“He hasn’t planned on quitting, but it has slowed him up,” Kay said. “Since (he) has so much hand work and because dropping ash may burn holes in the quilt, he just doesn’t smoke.”

“This was a pocket and this was inside the pocket,” Junior explained, motioning toward the various blue jean blues throughout his quilt. “...That’s the time consuming (part) of it is taking all the stitching out of the blue jeans.”

It takes a lot of blue jeans to make a quilt, so much so that Junior has worn out two seam rippers from cutting off so many zippers “and things.”

His wife said he takes the leftover zippers and pocket patches and either makes small purses or sells them at the annual homemakers quilt show. So far, Junior has made about eight quilts or “something like that.”

One year, Kay said, he donated some to groups to help ensure kids get Christmas.

Junior’s quilts are heavy. He explained, “it feels like you need someone to pick it up so you can just turn over. It’s warm.”

Unlike this year’s homemakers community quilt — and the quilting standards the group has presented — Junior’s quilts do not use an internal padding. Instead, it is just quilted blue jean patches with a thermal backing.

“I worked for a month putting one of these in,” Junior said, touching one of the orange circles at the heart of his pattern.

“I try to stay out of his way,...” Kay said, explaining that she removes herself to another room. “If he yells, sometimes I go in and help him. Sometimes he has issues with color and I’ll help him between the dark and light ones. And I help him pin it too.”

Junior explained that he does not like using pins and needles; instead, he uses clamps because he pricks himself too often.

And even though Junior sees himself as an amateur quilter now after eight or so years, he said he still hasn’t been confronted about selling any of his work yet, though the homemakers drawing dinner did sell one of his to his daughter.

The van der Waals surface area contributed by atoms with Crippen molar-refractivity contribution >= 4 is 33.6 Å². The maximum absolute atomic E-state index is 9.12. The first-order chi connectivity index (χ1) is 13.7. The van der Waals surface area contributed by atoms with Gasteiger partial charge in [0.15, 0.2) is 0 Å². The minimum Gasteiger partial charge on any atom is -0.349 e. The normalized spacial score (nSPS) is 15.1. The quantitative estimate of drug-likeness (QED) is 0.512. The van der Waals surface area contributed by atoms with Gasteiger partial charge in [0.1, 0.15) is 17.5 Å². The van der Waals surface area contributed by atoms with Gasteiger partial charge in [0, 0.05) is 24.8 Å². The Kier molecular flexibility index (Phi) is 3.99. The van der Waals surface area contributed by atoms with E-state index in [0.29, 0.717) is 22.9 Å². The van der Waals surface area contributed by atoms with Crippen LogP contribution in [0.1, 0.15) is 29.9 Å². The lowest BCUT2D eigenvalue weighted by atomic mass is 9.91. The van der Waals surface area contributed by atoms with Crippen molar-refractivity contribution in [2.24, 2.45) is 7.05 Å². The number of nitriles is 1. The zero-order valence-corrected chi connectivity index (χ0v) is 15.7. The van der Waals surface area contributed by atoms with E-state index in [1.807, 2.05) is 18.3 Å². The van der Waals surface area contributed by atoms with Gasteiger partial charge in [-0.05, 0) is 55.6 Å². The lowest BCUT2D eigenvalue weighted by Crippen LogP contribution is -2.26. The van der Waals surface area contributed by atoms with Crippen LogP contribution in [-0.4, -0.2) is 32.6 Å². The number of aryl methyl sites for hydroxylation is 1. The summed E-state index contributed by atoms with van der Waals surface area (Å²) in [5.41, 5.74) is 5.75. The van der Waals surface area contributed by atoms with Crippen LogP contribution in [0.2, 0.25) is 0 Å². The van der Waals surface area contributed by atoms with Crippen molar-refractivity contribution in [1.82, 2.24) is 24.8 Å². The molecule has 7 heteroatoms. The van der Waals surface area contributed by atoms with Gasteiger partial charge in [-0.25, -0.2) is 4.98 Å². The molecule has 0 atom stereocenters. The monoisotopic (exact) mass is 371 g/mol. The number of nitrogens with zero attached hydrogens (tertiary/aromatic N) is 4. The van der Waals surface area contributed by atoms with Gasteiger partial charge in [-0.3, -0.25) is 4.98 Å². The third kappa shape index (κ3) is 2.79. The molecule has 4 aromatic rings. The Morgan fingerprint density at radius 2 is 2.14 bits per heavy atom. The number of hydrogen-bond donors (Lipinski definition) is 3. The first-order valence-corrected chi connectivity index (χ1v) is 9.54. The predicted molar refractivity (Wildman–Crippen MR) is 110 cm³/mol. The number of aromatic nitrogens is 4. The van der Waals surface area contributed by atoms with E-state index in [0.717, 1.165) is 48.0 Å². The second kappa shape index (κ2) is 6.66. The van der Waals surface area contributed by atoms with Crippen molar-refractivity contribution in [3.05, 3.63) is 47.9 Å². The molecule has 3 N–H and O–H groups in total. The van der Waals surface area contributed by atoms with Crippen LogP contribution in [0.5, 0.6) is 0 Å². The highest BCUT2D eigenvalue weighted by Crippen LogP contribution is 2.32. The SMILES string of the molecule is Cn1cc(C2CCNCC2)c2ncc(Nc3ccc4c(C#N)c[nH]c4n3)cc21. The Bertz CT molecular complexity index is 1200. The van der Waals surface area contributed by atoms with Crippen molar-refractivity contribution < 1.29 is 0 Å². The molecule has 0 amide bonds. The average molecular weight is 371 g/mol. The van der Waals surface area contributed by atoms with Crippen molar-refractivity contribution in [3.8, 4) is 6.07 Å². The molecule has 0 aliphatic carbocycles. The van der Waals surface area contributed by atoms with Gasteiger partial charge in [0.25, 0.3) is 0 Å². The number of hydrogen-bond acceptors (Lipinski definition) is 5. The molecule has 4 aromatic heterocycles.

Each year, a team from the homemakers produces one prized quilt to be raffled at its annual 4-H Fairgrounds dinner, while others are presented alongside it. The money raised from the raffle goes directly toward the organization’s annual scholarship program, which funnels into three seniors, one each from Madison Consolidated, Shawe Memorial and Southwestern high schools.

So far, Junior has not participated in the community quilt project. But, he has produced quilts for the show and does plan to participate in this year’s raffle on April 13th at 5 p.m.

Last year, the Madison Courier included a photo of Junior by his show quilt.

“They showed my quilt in the paper, and they said, was that a winner?” Junior humorously said. “And I didn’t even get a runner-up.”

“That means he didn’t even vote for himself,” his wife added.

“Someone told me long ago, if you keep busy you’ll live longer,” Junior said. “When you retire you can’t just sit down, you have to be alive.”

And for Junior, that means staying as busy as possible. Surprisingly enough, there is still one thing this man can’t do.

“We are all good cooks, but don’t ask him to cook,” Kay said of her husband as he replied, “I’d starve to death if I had to make my own dinner.”

But, “he had to learn how to make coffee.”

Courier staff writer Trenton Scroggins can be reached at (812) 265-3641 or at tscroggins@madisoncourier.com